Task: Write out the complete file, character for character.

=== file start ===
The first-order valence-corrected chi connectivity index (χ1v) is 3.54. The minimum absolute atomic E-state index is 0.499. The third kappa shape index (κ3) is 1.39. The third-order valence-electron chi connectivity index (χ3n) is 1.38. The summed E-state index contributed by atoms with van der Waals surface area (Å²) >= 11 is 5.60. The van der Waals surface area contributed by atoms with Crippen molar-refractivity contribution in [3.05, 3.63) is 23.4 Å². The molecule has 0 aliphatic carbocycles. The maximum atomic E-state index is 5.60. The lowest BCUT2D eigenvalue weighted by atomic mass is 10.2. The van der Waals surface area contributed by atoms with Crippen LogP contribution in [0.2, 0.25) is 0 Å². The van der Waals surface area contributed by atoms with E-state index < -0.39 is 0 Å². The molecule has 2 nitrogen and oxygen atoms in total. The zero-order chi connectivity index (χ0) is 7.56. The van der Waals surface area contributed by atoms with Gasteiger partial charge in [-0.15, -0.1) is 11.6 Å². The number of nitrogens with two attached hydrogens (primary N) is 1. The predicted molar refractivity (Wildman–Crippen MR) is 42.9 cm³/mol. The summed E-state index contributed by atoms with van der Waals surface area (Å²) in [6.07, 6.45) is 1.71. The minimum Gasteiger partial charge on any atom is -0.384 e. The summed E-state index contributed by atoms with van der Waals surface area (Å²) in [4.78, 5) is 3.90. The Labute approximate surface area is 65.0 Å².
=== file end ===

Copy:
The first-order valence-corrected chi connectivity index (χ1v) is 3.54. The minimum absolute atomic E-state index is 0.499. The third kappa shape index (κ3) is 1.39. The third-order valence-electron chi connectivity index (χ3n) is 1.38. The summed E-state index contributed by atoms with van der Waals surface area (Å²) >= 11 is 5.60. The van der Waals surface area contributed by atoms with Crippen molar-refractivity contribution in [3.05, 3.63) is 23.4 Å². The molecule has 0 aliphatic carbocycles. The maximum atomic E-state index is 5.60. The lowest BCUT2D eigenvalue weighted by atomic mass is 10.2. The van der Waals surface area contributed by atoms with Crippen LogP contribution in [0.2, 0.25) is 0 Å². The van der Waals surface area contributed by atoms with E-state index < -0.39 is 0 Å². The molecule has 2 nitrogen and oxygen atoms in total. The zero-order chi connectivity index (χ0) is 7.56. The van der Waals surface area contributed by atoms with Gasteiger partial charge in [-0.15, -0.1) is 11.6 Å². The number of nitrogens with two attached hydrogens (primary N) is 1. The predicted molar refractivity (Wildman–Crippen MR) is 42.9 cm³/mol. The summed E-state index contributed by atoms with van der Waals surface area (Å²) in [6.07, 6.45) is 1.71. The minimum Gasteiger partial charge on any atom is -0.384 e. The summed E-state index contributed by atoms with van der Waals surface area (Å²) in [4.78, 5) is 3.90. The Labute approximate surface area is 65.0 Å².